|Publication number||US5898429 A|
|Application number||US 08/633,964|
|Publication date||Apr 27, 1999|
|Filing date||Apr 19, 1996|
|Priority date||Apr 19, 1996|
|Publication number||08633964, 633964, US 5898429 A, US 5898429A, US-A-5898429, US5898429 A, US5898429A|
|Inventors||Jeffrey D Trom, Eric J. Roccasecca|
|Original Assignee||Engineering Animation Inc.|
|Export Citation||BiBTeX, EndNote, RefMan|
|Patent Citations (10), Non-Patent Citations (8), Referenced by (11), Classifications (4), Legal Events (10)|
|External Links: USPTO, USPTO Assignment, Espacenet|
The present invention relates to computer systems and in particular to computer-generated animation movies.
A computer-generated animation movie is a series of individually rendered frames. As with traditional animation, movement through time is simulated by slightly changing the position of the rendered objects in each frame so that when viewed rapidly, the objects appear to move and rotate. These animations are created for a variety of purposes, including entertainment and education. For educational purposes, animations provide a way to present a complicated system to the student, to break the system into its identifiable parts and to show how the parts assemble to form the system. For example, computer generated animations can help students see and learn about the workings of the human body or a car's engine. In the case of the engine, an animation might present the engine in its entirety, then systematically disassemble the engine while explaining the parts involved. This explanation may be provided by an audio track within the animation movie or by text presented to the user as part of the animation. These textual descriptions are troublesome because the animator must anticipate when such information will be helpful to the movie viewer. Since the text must display long enough for the viewer to read it, the text must be included on many sequential frames. Since the text is implemented on the animated frames, there is a tension for the animator between displaying enough text to be helpful and not wasting too much frame space which could be used to show the animated objects. Finally, since the animated movie might be used by several grade-levels of student viewers, the descriptions must be appropriate for all grade-levels or else separate animated movies, each with a different level of textual descriptions, must be produced and marketed.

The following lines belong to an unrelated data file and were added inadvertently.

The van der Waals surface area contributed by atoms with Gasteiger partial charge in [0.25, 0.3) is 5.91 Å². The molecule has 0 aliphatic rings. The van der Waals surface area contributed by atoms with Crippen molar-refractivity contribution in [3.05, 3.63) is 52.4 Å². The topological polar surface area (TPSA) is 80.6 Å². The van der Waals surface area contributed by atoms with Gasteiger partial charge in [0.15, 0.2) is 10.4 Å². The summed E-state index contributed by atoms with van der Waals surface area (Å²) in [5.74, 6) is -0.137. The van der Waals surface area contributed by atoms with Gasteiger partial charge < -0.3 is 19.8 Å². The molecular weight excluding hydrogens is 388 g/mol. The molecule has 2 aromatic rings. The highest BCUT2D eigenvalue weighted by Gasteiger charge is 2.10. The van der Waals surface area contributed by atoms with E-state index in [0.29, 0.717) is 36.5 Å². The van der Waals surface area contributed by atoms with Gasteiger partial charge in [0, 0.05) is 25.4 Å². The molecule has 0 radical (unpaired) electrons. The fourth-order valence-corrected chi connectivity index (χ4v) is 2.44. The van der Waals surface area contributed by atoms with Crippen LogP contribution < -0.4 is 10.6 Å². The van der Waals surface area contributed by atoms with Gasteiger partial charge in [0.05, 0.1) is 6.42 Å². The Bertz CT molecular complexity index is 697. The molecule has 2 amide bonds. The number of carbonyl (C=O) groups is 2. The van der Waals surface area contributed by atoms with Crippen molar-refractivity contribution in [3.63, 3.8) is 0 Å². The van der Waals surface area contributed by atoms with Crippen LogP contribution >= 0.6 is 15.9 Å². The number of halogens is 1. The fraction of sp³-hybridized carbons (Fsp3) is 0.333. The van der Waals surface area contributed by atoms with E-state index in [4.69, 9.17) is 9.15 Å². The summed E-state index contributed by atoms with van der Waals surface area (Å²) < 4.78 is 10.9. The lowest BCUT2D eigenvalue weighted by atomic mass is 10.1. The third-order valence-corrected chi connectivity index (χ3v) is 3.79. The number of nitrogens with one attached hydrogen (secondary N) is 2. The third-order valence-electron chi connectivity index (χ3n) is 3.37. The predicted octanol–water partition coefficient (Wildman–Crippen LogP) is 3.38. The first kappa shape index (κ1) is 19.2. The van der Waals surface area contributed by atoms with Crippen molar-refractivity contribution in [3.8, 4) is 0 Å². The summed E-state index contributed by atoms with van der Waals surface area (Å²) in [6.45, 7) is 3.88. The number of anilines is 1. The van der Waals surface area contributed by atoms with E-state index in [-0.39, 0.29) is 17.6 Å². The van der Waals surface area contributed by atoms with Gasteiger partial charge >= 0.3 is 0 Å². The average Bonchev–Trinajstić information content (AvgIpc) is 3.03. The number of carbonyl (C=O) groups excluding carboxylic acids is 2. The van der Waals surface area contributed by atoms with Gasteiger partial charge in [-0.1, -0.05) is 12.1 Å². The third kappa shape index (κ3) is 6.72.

There is a need in the art to be able to associate textual labels with the objects in the frames of an animated movie. This would make the movie interactive. The viewer could, using an input device such as a mouse, select various objects in the movie and have the movie respond with the appropriate label description for each object. This would solve the problems of anticipating when such textual information would be useful for the viewer and how to provide a large number of descriptions without wasting frame space. There is a need for such labels to be multi-dimensional, so that the movie could be used by different grade-levels of student viewers.
FIG. 1 is a block diagram of a computer system for creating and playing animated movies.
FIG. 2 is a block diagram of movie-generating software acting upon inputs to create an animated movie.
FIG. 3 is the block diagram of FIG. 2 with the present invention added which produces labels for the objects in the animation.
FIG. 4 is an illustration of a computer system playing a movie.
FIG. 5 is a diagram of an animated movie with the traditional method of displaying text to describe objects in the movie.
FIG. 6 is a diagram of a movie with the internal labels produced by one embodiment of the present invention. Text only appears when a viewer selects an object with a pointing device.
FIG. 7 is a flowchart of the process of creating and labeling animated movies.
FIG. 8 is a diagram of the displaying of the matte file produced which corresponds to a frame of the animated movie.
FIG. 9 is a block diagram of a personal computer system with the components used to create and to play animated movies.
FIG. 10 is a flowchart of the process of playing an animated movie and displaying the labels according to user input.
In the following Detailed Description, reference is made to the accompanying drawings which form a part hereof and in which is shown by way of illustration specific embodiments in which the invention may be practiced. These embodiments are described in sufficient detail to enable those skilled in the art to practice and to use the invention, and it is to be understood that other embodiments may be utilized and that changes may be made without departing from the spirit and scope of the present invention. The following Detailed Description is, therefore, not to be taken in a limiting sense and the scope of the present invention is defined by the appended claims.
FIG. 1 illustrates a block diagram of a computer system 100 in which the present invention is capable of being run. A computer processor 110 is connected to input devices 120, such as a keyboard and mouse, storage devices 130 including RAM and disks, a printer 140, speakers 150 and a screen 160.
A computer system, represented by FIG. 1, can be capable of playing animated sequences. An example of such a movie system is Apple's QuickTime movie extension. The QuickTime extension stores the synchronized tracks of the movie, including the control data and one or more audio and video tracks. FIG. 2 is a block diagram of the procedure of playing a movie. As with traditional cartoons, computer-generated animated movies are comprised of a series of frames, which are displayed in succession to create the illusion of movement. For each frame of the movie, the QuickTime software 210 acts upon the frame's audio data 220 and graphic data 230 as inputs to load the screen memory locations 240 and to activate the speakers 250 to display and play the stored image and sound. User input 260 can stop the movie or jump it to another frame.